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Friday, October 17, 2008

What's Religion doing in the 21st century?

Life for us is pretty convenient nowadays. Much of this convenience could be attributed to technology that is involved in our lives to such a great extent today that we almost take it for granted. You wake up thanks to the alarm on your cell phone (even better is the snooze feature that lets you extend your sleep), travel in A/C fitted vehicles with LCD screens while listening to your favorite Floyd song on the move, run programs or generate "process related" reports on your laptop/ desktop at work. You can speak to your friend in Scotland while gyming, put him on hold and pick your girlfriend's call thanks to your cell phone (which has other less important features like GPS, GPRS, MP3 playback and a whole range of 3G features) . You can download music, movies, chat, shop, pay bills, book tickets, bank/ trade online, have virtual avtaars, network with people with the help of internet. You can travel long distances in the comfort of flights or save your company some bucks by using tele/ video conferencing facilities. The things I've mentioned above are pretty common and one would feel 'handicapped' in a sense if some of these facilities were not accessible to him. I've not even started with smashing protons, QED, Mars missions, telescopes peeking into the birth and death of stars thousands of light years away from Earth, AS50, ICBMs, F1 technology......this thing could be endless!!

The point I'm trying to make is that we have acheived remarkable progress in science and technology which would mean enhanced reasoning capability. We have ideas/ philosophies (rationalism, objectivism), concepts of democracy, constitution of a nation, economy, social justice which reflect the progress in our thinking. We even have the elegant theory of evolution (since 1859) that best explains our origin and the big bang theory that would explain the start of the universe. Why then in this scientific era do people still believe in god and follow a particular religion? Why do they still let superstitions and religious beliefs govern their daily lives? Why do they interpret simple situations as acts of god or god's intervention? Why do they let men in saffron robes, white gowns or caps on their heads instruct them on how to lead their lives?

I do not have convincing answers to questions posed above. Religious beliefs maybe because of parents who pass them onto their children from an early stage. After teaching them to say 'amma' and 'pappa' babies are taught to say "Bappa Govinda", kneel before idols in respect, chant prayers and shlokas without even getting the meaning of words being uttered. They are supposed to thank god when good things happen to them and blame their bad karma and accept 'god's punishment' when bad things happen to them. People might be greatly influenced by the words of the swamijis, bishops or imams to take the religious path and 'embrace' god. Some poeple believe in a 'higher supernatural power' who is their source of strength, inspiration and who runs the world. People are tricked into thinking that it is the belief in god and the religious scriptures that teach us to lead a 'purposeful' life. People look to scriptures for ethics and morals and find a way of living in them. These reasons are quite plausible but not totally convincing as to why god and religion have stuck around for so many centuries now.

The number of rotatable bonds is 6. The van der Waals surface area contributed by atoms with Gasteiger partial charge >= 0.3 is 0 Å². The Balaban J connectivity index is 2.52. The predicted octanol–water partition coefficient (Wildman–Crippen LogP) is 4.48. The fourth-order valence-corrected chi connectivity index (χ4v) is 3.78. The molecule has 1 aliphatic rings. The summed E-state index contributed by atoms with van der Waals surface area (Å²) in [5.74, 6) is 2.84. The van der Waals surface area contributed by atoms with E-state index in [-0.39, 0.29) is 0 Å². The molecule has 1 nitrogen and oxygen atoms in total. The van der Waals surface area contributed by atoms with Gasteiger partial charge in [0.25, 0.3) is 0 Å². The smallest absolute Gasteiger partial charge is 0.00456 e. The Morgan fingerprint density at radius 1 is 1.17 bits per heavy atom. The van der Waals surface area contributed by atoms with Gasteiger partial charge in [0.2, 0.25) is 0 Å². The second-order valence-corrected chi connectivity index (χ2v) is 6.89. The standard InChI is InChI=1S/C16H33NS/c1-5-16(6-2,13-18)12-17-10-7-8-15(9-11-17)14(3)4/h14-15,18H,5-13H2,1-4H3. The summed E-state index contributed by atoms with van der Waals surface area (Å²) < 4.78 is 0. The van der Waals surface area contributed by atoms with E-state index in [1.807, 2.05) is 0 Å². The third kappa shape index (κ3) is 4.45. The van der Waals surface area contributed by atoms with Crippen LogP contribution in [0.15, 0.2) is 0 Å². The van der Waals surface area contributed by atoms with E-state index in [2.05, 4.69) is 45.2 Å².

After I started reading about evolution and evolutionary psychology, I wondered if there were any evolutionary reasons for humans' belief in god. Could it be that belief in god enhanced the survival chances of humans? Some interesting points emerge as Richard Dawkins discusses the issue of belief in god from a darwinian point of view in his book 'The God Delusion'. He tries to provide the 'ultimate' reasons for humans to believe in god by throwing light upon the dualistic nature of the human mind which separates the mind from the matter thus paving way for the concept of 'soul' which is immortal. The teleological nature of kids assigns 'purpose' to inanimate objects and as they grow up a mapping between the soul and god's purpose emerges. Evolutionary biologists also discuss the possibility of religion being a 'by-product' of the things mentioned above and some 'misfirings' between the different lobes of the brain in the course of its evolution.

Although the origins of belief in god are still being debated and we cant place our bets on any one single idea, it is fairly easy to see how the god concept came into being. I find it ironical that in this scientific era the god concept and words of 'godmen' are accepted with such ease and fierce conviction that people are driven enough to kill each other and yet some of the most knowledgeable and brightest minds are left out of breath and frustrated in their attempts to widen human thought and often have to live their lives with the scare of a 'fatwah'. That there exists no one single idea about the origins of the universe, the belief in god and other such things that theology touches open is no proof that the scientific process is faulty. In fact it is this convergence (or divergence) of various ideas that puts science much ahead of the god hypothesis in terms of logic and rational conclusions. This process ensures that ideas are constanly refined and improved upon like in a control system with a feedback loop. Even though the ideas change, the core steps of having an open mind to new ideas with better logic and evidence, having an ever inquisitive mind and reasoning do not and that makes science a reliable tool for churning out new ideas.



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